576 F.Supp. 915 (D.N.J. 1983), Civ. 83-4023, Harris v. Heckler

Docket Nº:Civ. 83-4023
Citation:576 F.Supp. 915
Party Name:Harris v. Heckler
Case Date:November 18, 1983
Court:United States District Courts, 3th Circuit, District of New Jersey

Page 915

576 F.Supp. 915 (D.N.J. 1983)

Essie Mae HARRIS, individually and on behalf of all others similarly situated, Plaintiffs,

v.

Margaret M. HECKLER, as Secretary of the United States Department of Health and Human Services, George J. Albanese, individually and in his capacity as Commissioner of New Jersey Department of Human Services, and Audrey M. Harris, individually and in her capacity as Acting Director of the Division of Public Welfare, New Jersey Department of Human Services, Defendants.

Civ. No. 83-4023.

United States District Court, D. New Jersey.

Nov. 18, 1983

Legal Services of New Jersey, Inc. by Stephen M. Latimer, Alfred N. Donnarumma, New Brunswick, N.J., Richard S. Semel, Hackensack, N.J., for plaintiffs.

James H. Cooper, Asst. U.S. Atty., Newark, N.J., Dorothy Donnelly, Deputy Atty. Gen., State of N.J., Trenton, N.J., for defendants.

LACEY, District Judge.

INTRODUCTION

Plaintiffs are former recipients of Aid to Families with Dependent Children ("AFDC") benefits. They challenge the "lump sum rule," under which they were declared ineligible for benefits for a period of time. Defendants administer the AFDC program on the state and federal levels.

The underlying facts are undisputed. Plaintiffs move for a preliminary injunction requiring defendants to pay them AFDC benefits pending the outcome of this suit. (I have already denied their application for a temporary restraining order.) Defendants move for summary judgment. In the meanwhile, plaintiffs have cross-moved for summary judgment and class certification.

I have bypassed the preliminary injunction stage and addressed the summary judgment question directly. Because I could not decide defendant's motion without settling the law of the case, and because the legal issues have been sufficiently aired, this decision disposes of plaintiff's summary judgment motion as well. I will decide the class certification motion upon proper briefing and oral argument.

While on AFDC, each plaintiff came into a sum of money following the death of a relative. Under the lump sum rule, each was declared ineligible for further benefits for a specified period. The period was calculated by dividing the amount of the lump sum by the amount of plaintiffs' monthly grant. The rule thus treats lump sums as the equivalent of future AFDC aid. Each plaintiff, however, has spent the lump sum long before the ineligibility period has run out. Defendants, in accordance with the lump sum rule, denied the application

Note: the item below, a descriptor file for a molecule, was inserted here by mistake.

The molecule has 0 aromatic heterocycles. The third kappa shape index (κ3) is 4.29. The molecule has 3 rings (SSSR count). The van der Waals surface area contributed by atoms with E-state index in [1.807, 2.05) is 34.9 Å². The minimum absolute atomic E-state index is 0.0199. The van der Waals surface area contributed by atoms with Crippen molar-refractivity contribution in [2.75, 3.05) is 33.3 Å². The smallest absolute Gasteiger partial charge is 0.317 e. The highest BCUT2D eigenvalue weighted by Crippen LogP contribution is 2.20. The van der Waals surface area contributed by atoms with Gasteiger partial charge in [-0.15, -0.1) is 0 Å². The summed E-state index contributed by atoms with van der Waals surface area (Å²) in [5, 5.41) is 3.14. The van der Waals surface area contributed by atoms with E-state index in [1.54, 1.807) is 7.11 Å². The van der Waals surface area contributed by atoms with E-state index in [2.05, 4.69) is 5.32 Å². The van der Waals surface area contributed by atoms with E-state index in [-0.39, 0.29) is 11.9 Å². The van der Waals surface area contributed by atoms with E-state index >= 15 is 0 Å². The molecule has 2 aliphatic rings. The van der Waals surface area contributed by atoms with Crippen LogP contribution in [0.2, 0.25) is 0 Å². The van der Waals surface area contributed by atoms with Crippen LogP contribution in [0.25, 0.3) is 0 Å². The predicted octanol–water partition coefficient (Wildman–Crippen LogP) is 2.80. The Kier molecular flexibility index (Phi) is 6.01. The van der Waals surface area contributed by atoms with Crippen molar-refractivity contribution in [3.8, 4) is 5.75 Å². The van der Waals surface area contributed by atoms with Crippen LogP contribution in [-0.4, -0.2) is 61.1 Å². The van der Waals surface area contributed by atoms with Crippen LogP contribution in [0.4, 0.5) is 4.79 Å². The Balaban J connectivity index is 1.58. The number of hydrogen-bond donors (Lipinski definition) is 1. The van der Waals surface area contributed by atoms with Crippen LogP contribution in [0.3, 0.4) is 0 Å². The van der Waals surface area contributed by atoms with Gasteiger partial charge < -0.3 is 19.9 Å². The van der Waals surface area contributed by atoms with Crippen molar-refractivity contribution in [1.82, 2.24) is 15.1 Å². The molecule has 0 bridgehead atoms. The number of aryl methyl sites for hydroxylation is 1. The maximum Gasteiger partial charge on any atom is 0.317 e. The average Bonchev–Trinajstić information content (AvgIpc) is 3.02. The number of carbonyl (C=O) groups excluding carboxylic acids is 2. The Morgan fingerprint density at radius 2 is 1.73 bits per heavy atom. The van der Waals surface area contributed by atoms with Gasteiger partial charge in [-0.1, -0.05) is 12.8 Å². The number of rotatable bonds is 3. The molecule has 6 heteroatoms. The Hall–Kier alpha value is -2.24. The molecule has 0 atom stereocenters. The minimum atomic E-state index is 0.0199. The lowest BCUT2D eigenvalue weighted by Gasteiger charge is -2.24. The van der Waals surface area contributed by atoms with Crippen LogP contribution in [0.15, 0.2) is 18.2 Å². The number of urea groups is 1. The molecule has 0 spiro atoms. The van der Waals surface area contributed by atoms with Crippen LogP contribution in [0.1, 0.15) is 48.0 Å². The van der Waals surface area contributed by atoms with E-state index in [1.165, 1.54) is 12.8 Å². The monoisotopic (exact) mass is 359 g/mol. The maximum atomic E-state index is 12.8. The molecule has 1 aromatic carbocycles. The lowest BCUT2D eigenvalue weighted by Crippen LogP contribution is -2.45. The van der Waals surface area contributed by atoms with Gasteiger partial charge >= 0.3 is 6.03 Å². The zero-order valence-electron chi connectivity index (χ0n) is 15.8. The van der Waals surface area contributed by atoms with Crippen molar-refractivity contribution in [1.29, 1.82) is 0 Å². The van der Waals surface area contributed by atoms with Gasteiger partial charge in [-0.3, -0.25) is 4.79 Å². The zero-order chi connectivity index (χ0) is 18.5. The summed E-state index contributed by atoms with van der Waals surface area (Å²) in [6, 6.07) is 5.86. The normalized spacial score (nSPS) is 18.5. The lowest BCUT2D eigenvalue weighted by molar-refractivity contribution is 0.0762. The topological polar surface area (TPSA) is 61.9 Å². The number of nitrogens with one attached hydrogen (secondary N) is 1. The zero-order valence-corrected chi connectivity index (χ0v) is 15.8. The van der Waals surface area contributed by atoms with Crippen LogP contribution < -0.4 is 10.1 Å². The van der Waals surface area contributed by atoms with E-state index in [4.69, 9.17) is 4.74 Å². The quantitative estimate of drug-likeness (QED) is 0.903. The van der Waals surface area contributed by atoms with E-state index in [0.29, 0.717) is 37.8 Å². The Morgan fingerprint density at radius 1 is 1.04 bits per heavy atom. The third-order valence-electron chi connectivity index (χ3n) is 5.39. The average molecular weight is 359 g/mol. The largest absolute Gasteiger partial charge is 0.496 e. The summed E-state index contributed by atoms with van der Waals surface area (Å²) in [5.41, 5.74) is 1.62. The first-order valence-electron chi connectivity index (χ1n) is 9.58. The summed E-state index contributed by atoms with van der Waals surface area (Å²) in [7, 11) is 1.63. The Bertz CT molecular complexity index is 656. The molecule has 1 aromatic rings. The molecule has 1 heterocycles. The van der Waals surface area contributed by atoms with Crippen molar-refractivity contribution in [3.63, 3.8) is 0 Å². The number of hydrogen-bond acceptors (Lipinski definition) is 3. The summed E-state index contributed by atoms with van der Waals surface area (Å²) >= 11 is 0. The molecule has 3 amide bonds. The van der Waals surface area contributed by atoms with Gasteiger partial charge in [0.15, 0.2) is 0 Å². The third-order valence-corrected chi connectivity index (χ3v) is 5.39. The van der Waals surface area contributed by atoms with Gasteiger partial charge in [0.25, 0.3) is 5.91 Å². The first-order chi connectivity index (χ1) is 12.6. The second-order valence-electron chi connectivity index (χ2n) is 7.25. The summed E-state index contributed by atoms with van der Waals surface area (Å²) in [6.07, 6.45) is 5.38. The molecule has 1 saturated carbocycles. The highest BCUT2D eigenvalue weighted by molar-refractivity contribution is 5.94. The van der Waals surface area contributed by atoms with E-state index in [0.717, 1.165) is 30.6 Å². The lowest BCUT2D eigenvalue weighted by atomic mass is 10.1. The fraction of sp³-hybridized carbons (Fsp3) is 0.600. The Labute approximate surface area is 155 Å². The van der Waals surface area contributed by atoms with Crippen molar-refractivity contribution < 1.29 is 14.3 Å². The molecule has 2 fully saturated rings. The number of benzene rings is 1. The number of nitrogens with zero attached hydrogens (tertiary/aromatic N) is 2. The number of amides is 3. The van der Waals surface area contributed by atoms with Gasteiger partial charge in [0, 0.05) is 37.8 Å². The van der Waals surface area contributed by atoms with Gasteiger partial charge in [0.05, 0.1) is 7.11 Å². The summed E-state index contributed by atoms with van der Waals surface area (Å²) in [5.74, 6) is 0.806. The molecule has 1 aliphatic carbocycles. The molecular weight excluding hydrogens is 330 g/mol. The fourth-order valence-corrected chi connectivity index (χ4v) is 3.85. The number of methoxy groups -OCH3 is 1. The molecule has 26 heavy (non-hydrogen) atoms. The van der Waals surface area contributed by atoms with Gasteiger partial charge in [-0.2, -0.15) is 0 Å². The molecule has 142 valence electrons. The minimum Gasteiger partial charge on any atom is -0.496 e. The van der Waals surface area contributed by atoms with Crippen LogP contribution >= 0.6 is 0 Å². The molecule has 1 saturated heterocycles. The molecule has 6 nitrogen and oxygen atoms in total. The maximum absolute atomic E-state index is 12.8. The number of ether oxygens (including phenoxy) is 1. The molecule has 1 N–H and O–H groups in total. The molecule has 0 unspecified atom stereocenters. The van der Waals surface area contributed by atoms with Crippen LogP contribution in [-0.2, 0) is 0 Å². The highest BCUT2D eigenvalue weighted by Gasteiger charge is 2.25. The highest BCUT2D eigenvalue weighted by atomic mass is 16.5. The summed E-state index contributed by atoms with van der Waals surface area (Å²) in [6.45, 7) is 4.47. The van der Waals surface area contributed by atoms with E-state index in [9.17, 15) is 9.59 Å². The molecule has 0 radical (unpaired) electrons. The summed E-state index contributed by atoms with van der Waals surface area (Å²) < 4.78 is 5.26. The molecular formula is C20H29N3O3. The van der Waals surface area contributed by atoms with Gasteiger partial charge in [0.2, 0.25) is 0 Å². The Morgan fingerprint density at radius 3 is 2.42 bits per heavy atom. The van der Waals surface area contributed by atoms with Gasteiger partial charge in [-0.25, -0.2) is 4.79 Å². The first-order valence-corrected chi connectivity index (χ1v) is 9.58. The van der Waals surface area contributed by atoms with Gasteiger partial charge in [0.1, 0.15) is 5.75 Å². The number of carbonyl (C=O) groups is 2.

Page 916

of plaintiff Harris for further aid. It appears likely that plaintiff T.E. will have a similar experience.

Were it not for the rule, plaintiffs would probably qualify for AFDC, as they did in the past. Destitute and in need of assistance, they challenge the lump sum rule on the following grounds:

(1) That it rightfully applies only to AFDC recipients with earned income, and was therefore wrongly applied to them; and

(2) That it creates an unconstitutional irrebuttable presumption of continuing ineligibility. 1

In essence, they seek to have their reapplications judged by the same needs test applied to all other applications for AFDC.

A. Essie Mae Harris

Essie Mae Harris was collecting AFDC benefits of $372 per month in October 1981. She used that grant, as well as food stamps and Medicaid, to provide for herself and her daughter. After the death of her nephew, she received an insurance check for $11,568.36. On November 1, 1981 defendants terminated her AFDC benefits until April 1985 under the lump sum rule. Her food stamps and Medicaid eligibility were also cancelled.

By March 1983 the insurance money was gone. Harris had, and has, no other income or assets, so she reapplied for AFDC benefits. Defendants again found her ineligible until April 1985. She appealed. The state Administrative Law Judge reviewed her expenditures. He found that she had spent the money on food, shelter and clothing; indeed her basic living expenses amounted to $17,123, about $5400 in excess of the lump sum. The state Division of Public Welfare rejected the ALJ's recommendation that she be reinstated.